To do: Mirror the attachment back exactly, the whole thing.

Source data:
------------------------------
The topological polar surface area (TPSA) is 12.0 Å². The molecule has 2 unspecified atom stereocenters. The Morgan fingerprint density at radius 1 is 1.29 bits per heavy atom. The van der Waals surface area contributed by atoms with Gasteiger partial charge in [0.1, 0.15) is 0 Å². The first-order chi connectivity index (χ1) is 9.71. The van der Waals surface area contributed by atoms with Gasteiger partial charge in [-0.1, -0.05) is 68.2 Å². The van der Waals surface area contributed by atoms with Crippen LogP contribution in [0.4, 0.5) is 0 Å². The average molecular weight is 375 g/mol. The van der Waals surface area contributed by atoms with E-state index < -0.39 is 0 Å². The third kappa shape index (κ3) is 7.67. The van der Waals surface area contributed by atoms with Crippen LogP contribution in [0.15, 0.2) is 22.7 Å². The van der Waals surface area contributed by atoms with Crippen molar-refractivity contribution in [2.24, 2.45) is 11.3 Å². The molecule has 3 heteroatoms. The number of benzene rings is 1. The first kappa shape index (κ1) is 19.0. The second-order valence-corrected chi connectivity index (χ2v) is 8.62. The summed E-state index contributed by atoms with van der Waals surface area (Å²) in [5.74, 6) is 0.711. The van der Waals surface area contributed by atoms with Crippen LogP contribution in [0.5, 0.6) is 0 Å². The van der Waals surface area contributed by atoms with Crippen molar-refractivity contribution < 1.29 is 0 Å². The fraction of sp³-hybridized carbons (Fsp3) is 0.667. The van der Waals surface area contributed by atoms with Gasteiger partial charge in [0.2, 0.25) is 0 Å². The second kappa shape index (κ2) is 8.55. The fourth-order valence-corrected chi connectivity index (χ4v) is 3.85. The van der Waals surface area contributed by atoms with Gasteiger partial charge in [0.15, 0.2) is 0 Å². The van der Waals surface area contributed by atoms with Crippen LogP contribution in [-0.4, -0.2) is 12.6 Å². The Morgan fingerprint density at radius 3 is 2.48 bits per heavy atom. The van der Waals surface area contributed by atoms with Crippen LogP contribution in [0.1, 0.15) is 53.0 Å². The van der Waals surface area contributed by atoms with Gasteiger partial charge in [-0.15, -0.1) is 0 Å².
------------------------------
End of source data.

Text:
The topological polar surface area (TPSA) is 12.0 Å². The molecule has 2 unspecified atom stereocenters. The Morgan fingerprint density at radius 1 is 1.29 bits per heavy atom. The van der Waals surface area contributed by atoms with Gasteiger partial charge in [0.1, 0.15) is 0 Å². The first-order chi connectivity index (χ1) is 9.71. The van der Waals surface area contributed by atoms with Gasteiger partial charge in [-0.1, -0.05) is 68.2 Å². The van der Waals surface area contributed by atoms with Crippen LogP contribution in [0.4, 0.5) is 0 Å². The average molecular weight is 375 g/mol. The van der Waals surface area contributed by atoms with E-state index < -0.39 is 0 Å². The third kappa shape index (κ3) is 7.67. The van der Waals surface area contributed by atoms with Crippen LogP contribution in [0.15, 0.2) is 22.7 Å². The van der Waals surface area contributed by atoms with Crippen molar-refractivity contribution in [2.24, 2.45) is 11.3 Å². The molecule has 3 heteroatoms. The number of benzene rings is 1. The first kappa shape index (κ1) is 19.0. The second-order valence-corrected chi connectivity index (χ2v) is 8.62. The summed E-state index contributed by atoms with van der Waals surface area (Å²) in [5.74, 6) is 0.711. The van der Waals surface area contributed by atoms with Crippen LogP contribution in [0.5, 0.6) is 0 Å². The van der Waals surface area contributed by atoms with Crippen molar-refractivity contribution < 1.29 is 0 Å². The fraction of sp³-hybridized carbons (Fsp3) is 0.667. The van der Waals surface area contributed by atoms with Gasteiger partial charge in [0.2, 0.25) is 0 Å². The second kappa shape index (κ2) is 8.55. The fourth-order valence-corrected chi connectivity index (χ4v) is 3.85. The van der Waals surface area contributed by atoms with Gasteiger partial charge in [0.15, 0.2) is 0 Å². The van der Waals surface area contributed by atoms with Crippen LogP contribution in [-0.4, -0.2) is 12.6 Å². The Morgan fingerprint density at radius 3 is 2.48 bits per heavy atom. The van der Waals surface area contributed by atoms with Crippen LogP contribution in [0.1, 0.15) is 53.0 Å². The van der Waals surface area contributed by atoms with Gasteiger partial charge in [-0.15, -0.1) is 0 Å².